In the first part of this mini series of posts I explained an idea I had for the first lesson of a group of thirteen year old students: Part 1
This involved asking the learners to think about their interests and likes, what type of activities they would like to do in class and what they need to work on. They came up with lots of typical ideas such as listening to songs, watching videos, sports and so on, but I was surprised to see that a few of them were interested in history and one even mentioned politics! Not that I plan on discuccing politics with a group of 13 year olds - I would have no idea on how to go about that! However, their thoughts have given me something to consider while planning their lessons. We are using a course book, but I would like to supplement that with tasks and activities that really interest the learners. Something else I am going to try with them is peer teaching (see this post on the topic). This afternoon we will be looking at the overview to the next module of study, which lists all the activities they will do for the four main skills. I am going to ask them to tick the ones they like and to choose their favourite. Then I will form small groups of students with the same answer and tell them that they are going to be the teachers for that particular lesson, giving them time in future lessons to prepare adequately.
But this post isn't about learner participation or autonomy, it is about social networking. Now, I have had a Facebook account for around five years, which I use personally rather than professionally. I use Twitter to keep up with ELT news. However, I have never used either of these with my students (yet). To be honest, I would not share my personal Facebook with my students as it would be sharing too much of my personal and past life, although I may consider opening a new account for this purpose in the future. Anyway, the majority of my students don't actually use Facebook, but a Spanish social networking site calle Tuenti.
I have just opened a Tuenti account ofr the purpose of communicating outside the classroom with my students. Last year I tried to set up an Email in English scheme with a teenage FCE class. Most of them opened a Gmail account as specified, in order to be able to use the online chat, however none of them EVER replied to the emails I sent, I only chatted with one student ONCE who is the same student that sent me her homework via email ONCE. The problem? Teenagers don't seem to use email! And why should they? The only people they want to keep in touch with are their friends, all of whom are on Tuenti, which is a much more interesting place than boring email. You can read people's status, see their photos, send them short messages and so on.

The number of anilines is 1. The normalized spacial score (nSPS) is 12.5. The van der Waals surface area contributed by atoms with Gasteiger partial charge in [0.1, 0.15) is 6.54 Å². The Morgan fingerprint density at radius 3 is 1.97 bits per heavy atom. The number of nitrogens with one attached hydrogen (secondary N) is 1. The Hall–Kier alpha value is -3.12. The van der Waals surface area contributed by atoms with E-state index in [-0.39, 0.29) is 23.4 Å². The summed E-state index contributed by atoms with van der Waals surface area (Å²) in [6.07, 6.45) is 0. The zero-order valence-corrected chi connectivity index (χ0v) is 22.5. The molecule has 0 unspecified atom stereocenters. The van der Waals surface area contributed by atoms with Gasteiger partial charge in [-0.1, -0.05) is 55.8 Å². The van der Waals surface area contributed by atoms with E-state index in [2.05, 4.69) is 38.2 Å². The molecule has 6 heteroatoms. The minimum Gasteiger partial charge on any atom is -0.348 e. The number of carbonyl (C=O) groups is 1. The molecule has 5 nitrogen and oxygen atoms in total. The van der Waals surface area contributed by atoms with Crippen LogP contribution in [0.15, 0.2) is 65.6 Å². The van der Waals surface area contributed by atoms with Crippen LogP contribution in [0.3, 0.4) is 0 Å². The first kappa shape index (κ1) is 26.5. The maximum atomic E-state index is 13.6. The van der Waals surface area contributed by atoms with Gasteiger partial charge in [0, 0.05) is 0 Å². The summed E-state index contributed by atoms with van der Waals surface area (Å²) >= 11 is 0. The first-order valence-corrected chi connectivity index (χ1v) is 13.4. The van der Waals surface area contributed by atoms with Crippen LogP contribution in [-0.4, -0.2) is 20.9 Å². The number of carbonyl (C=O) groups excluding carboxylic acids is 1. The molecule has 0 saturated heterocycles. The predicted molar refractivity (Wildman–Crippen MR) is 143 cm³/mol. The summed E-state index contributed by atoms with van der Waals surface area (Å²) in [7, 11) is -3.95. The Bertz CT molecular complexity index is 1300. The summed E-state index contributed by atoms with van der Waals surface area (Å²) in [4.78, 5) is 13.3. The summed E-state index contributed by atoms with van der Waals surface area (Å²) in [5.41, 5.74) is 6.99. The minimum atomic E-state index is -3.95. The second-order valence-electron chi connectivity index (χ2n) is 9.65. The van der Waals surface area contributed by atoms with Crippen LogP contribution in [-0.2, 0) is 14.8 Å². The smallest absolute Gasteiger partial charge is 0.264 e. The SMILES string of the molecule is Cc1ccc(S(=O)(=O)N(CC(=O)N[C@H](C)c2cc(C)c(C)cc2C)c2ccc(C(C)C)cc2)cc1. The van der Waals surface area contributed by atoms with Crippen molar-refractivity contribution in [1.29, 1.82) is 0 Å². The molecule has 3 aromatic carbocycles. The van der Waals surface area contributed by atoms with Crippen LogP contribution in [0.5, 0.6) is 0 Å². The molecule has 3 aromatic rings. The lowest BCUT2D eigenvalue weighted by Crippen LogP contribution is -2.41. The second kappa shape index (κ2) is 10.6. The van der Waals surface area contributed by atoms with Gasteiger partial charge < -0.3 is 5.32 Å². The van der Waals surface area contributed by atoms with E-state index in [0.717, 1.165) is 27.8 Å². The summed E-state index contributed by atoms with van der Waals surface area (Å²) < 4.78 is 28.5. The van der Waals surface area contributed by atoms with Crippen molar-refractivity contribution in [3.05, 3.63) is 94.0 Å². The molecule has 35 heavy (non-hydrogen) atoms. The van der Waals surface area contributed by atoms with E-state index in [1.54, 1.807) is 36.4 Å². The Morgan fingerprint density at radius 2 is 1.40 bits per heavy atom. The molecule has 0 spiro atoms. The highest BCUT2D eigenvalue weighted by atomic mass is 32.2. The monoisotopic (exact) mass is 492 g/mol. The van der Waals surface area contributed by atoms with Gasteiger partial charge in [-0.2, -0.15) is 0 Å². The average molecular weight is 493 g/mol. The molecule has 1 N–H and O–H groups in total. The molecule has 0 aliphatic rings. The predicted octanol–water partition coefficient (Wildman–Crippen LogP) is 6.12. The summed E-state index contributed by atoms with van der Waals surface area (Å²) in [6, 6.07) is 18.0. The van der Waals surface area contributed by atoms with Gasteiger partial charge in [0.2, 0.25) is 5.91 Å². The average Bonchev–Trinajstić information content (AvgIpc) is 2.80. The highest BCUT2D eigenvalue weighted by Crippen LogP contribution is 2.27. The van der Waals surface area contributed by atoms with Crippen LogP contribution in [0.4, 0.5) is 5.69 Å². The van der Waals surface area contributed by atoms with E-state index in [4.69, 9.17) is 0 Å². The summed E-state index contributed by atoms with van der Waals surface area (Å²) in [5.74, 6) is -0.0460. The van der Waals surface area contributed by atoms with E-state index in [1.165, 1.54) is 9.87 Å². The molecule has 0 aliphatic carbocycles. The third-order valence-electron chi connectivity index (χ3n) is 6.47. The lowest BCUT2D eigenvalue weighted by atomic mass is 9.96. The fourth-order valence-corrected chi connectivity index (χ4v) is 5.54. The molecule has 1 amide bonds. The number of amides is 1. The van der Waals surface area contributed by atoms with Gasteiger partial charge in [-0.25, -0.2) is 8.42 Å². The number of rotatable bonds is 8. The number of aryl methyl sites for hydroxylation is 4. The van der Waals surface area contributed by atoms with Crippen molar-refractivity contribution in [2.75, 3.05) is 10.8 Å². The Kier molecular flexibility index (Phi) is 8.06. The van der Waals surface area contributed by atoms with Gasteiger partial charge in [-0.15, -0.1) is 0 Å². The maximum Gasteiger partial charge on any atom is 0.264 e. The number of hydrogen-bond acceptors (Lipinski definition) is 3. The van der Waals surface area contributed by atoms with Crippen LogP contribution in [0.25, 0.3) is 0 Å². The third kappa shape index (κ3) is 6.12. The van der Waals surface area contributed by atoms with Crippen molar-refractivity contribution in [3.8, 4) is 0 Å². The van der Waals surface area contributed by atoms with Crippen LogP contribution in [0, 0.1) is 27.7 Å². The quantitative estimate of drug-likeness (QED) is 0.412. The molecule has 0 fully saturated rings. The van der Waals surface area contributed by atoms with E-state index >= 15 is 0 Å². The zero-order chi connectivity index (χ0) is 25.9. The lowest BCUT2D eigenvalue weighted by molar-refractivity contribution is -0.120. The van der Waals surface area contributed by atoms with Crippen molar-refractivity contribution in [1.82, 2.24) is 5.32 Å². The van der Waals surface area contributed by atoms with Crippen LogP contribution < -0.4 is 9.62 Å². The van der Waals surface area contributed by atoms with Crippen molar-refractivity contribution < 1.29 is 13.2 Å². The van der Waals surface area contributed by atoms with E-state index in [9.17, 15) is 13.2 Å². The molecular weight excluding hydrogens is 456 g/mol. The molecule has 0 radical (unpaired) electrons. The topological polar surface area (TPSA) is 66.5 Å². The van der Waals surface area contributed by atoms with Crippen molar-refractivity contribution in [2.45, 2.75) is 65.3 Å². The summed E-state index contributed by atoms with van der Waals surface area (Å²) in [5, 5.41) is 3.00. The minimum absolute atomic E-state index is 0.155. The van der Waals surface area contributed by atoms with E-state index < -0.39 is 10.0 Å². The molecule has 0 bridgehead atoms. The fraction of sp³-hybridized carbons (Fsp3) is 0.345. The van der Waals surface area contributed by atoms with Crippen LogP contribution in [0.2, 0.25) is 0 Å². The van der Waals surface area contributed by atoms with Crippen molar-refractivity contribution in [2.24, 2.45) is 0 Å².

So, after giving up last year on the whole email business, I have decided to use Tuenti. If I can manage to get them all to add me as a friend (I wonder if THEIR personal lives aren't too secret to share with their thirty-something English teacher), then hopefully I will be able to engage them in English communication outside of class time. I have set up a Page called Exam English for the FCE and CAE classes where we will all be able to share links to videos, photos, songs and websites. We will be able to write on each other's Wall (or whatever it is called in Tuenti) and basically socialize in English. This is what I'm hoping for anyway!
I am also considering trying this out with my group of tweens. Supposedly, in order to use Tuenti you must be 14 years of age, but I'm sure some of the kids will have got around this minor detail. This afternoon I will bring up the topic and see how many are interested in using social networks. If they do use Tuenti, I will set up another page for them. If not, I wonder if they would be interested in a blog?
Do you have experience using social networks or blogs with young teenagers?